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Photo illustration: Aïda Amer/Axios; Photo: Chris Carlson-Pool/Getty Images

Team Trump officials told Axios they're using the same tactic, with a suburban twist, that worked for the campaign in 2016 when they portrayed a country at risk from "violent" immigrants flooding the U.S.-Mexico border:

Why it matters: They're trying to scare swing voters away from the Biden-Harris ticket by defining the duo as a conduit for the "radical left."

Trump officials saw their convention as a turning point after a difficult summer.

  • They sought to change perceptions about "who Trump's supporters are — what they believe, where they come from and why they support the president," communications director Tim Murtaugh said.
  • Trump's team leaned heavily on Black speakers to rebut cries of racism. But Jonathan Swan reports that was less to appeal to Black voters than to reassure college-educated suburbanites.

What's next: The biggest message the Trump campaign will push beyond this week is "the unrest and continued violence in a lot of Democrat-run cities," Murtaugh said

  • "If people want national policies modeled after Seattle and Portland," Murtaugh said, "Joe Biden is their guy.”

Go deeper: TV ratings were down for both the RNC and DNC

Go deeper

Legacy civil rights groups: Biden's transition needs to include us

President-elect Joe Biden at the NAACP 110th National Convention last year. Photo: Bill Pugliano via Getty

Prominent civil rights leaders are concerned that President-elect Joe Biden is deciding his administration without their input, NBC News reported Tuesday.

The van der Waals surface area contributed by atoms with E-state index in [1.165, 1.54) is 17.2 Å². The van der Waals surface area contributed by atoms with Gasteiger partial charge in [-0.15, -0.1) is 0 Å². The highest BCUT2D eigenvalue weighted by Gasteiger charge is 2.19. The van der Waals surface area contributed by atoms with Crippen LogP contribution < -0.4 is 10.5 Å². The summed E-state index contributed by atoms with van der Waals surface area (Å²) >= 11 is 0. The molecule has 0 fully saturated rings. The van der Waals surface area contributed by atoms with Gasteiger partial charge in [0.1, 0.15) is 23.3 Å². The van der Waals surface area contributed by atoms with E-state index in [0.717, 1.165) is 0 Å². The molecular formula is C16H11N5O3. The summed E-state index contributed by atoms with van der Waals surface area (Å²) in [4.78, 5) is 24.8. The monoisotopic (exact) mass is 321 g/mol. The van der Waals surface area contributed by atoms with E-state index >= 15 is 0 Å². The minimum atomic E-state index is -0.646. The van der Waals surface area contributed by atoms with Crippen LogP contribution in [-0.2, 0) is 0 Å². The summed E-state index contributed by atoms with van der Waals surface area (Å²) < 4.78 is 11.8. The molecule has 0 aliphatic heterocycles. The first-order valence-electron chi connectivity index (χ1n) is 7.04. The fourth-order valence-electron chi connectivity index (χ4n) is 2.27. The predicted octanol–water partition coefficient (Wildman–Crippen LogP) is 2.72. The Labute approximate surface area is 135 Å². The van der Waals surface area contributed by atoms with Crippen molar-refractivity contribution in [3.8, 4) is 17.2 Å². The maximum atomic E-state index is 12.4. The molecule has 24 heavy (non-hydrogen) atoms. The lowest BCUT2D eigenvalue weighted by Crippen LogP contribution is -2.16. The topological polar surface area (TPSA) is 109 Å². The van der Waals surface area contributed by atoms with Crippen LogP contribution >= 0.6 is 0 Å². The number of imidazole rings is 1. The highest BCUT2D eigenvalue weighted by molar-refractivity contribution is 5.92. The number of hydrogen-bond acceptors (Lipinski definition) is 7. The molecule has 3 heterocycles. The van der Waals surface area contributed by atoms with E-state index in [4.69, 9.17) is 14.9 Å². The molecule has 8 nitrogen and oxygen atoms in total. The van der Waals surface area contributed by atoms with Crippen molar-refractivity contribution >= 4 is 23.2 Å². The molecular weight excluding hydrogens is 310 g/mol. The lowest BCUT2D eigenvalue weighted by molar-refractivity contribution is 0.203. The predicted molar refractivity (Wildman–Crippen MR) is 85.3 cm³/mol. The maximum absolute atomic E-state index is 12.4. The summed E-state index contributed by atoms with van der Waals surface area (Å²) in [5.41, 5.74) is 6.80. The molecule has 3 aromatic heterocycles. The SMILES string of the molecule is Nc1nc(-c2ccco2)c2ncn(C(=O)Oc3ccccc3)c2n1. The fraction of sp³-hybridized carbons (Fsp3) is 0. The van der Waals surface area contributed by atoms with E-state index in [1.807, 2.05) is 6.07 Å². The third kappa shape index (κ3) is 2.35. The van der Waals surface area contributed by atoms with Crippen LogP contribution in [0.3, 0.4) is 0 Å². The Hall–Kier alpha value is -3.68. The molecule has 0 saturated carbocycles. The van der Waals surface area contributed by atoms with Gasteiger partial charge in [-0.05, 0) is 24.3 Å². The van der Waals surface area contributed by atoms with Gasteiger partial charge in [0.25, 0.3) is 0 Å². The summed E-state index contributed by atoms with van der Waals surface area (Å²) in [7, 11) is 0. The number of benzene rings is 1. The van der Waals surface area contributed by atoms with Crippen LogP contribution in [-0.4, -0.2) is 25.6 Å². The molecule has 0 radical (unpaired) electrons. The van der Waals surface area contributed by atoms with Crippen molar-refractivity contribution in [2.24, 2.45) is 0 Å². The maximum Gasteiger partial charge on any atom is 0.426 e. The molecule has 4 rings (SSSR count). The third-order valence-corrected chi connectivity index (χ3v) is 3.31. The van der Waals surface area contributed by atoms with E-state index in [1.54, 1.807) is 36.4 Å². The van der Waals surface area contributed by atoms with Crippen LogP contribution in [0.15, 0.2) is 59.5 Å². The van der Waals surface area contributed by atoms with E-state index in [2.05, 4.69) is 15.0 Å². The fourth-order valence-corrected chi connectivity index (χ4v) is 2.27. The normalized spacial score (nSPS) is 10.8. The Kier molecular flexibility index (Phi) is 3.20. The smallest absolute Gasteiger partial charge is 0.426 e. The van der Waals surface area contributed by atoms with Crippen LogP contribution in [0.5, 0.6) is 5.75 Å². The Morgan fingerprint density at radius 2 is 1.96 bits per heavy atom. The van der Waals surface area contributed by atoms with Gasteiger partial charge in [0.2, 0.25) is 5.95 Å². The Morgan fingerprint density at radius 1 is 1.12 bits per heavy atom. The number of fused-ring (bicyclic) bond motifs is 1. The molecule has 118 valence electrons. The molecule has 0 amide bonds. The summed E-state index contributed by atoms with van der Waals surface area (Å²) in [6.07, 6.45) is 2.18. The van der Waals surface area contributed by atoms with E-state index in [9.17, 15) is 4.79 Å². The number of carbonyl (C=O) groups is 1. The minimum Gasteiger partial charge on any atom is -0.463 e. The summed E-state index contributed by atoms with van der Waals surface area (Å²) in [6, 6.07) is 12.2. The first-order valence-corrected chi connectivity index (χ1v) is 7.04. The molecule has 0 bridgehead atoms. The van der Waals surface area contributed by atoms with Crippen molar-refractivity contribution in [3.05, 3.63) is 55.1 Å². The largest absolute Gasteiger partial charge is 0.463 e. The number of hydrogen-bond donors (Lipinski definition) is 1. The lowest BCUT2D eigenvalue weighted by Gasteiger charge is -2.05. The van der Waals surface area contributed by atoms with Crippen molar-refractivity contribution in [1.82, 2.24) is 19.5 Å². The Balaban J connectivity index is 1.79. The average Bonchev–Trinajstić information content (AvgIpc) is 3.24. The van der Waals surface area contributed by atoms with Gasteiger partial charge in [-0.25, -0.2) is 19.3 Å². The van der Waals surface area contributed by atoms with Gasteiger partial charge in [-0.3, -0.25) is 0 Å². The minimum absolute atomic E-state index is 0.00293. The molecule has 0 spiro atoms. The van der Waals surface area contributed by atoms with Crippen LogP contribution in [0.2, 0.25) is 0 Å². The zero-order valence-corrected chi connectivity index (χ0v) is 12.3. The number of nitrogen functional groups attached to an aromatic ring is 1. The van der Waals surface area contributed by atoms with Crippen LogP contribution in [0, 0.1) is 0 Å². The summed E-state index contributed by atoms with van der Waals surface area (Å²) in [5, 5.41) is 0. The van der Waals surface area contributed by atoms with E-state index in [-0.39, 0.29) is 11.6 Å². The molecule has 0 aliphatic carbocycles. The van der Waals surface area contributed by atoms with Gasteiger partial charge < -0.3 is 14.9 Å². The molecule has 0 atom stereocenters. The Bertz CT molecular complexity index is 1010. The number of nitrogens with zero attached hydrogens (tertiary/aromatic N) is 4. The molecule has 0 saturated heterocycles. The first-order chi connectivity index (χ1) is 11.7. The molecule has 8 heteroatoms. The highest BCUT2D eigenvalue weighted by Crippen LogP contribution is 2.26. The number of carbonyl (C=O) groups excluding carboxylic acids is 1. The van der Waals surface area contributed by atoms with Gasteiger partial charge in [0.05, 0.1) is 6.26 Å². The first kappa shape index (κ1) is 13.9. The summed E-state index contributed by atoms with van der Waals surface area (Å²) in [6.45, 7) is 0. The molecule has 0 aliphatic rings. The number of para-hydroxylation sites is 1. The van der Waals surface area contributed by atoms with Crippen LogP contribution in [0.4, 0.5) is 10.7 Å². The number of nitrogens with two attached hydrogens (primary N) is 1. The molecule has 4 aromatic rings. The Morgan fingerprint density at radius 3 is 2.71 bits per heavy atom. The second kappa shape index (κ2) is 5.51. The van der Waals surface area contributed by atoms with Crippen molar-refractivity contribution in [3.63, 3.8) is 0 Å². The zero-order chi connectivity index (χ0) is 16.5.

Why it matters: As Biden looks to deliver his promise of forming a diverse administration, he will have to contend with different factions of the liberal movement that might pull him in different directions.

Scoop: Gina Haspel threatened to resign over plan to install Kash Patel as CIA deputy

CIA Director Gina Haspel. Photo: Win McNamee/Getty Images

CIA Director Gina Haspel threatened to resign in early December after President Trump cooked up a hasty plan to install loyalist Kash Patel, a former aide to Rep. Devin Nunes (R-Calif.), as her deputy, according to three senior administration officials with direct knowledge of the matter.

Why it matters: The revelation stunned national security officials and almost blew up the leadership of the world's most powerful spy agency. Only a series of coincidences — and last minute interventions from Vice President Mike Pence and White House counsel Pat Cipollone — stopped it.

Updated 5 hours ago - Politics & Policy

Coronavirus dashboard

Illustration: Sarah Grillo/Axios

  1. Health: Coronavirus deaths reach 4,000 per day as hospitals remain in crisis mode — CDC warns highly transmissible coronavirus variant could become dominant in U.S. in March.
  2. Politics: Biden says, "We will manage the hell out of" vaccine distribution — Biden taps ex-FDA chief to lead Operation Warp Speed amid rollout of COVID plan — Widow of GOP congressman-elect who died of COVID-19 will run to fill his seat.
  3. Vaccine: Battling Black mistrust of the vaccines"Pharmacy deserts" could become vaccine deserts — Instacart to give $25 to shoppers who get vaccine.
  4. Economy: Unemployment filings explode againFed chair: No interest rate hike coming any time soon —  Inflation rose more than expected in December.
  5. World: WHO team arrives in China to investigate pandemic origins.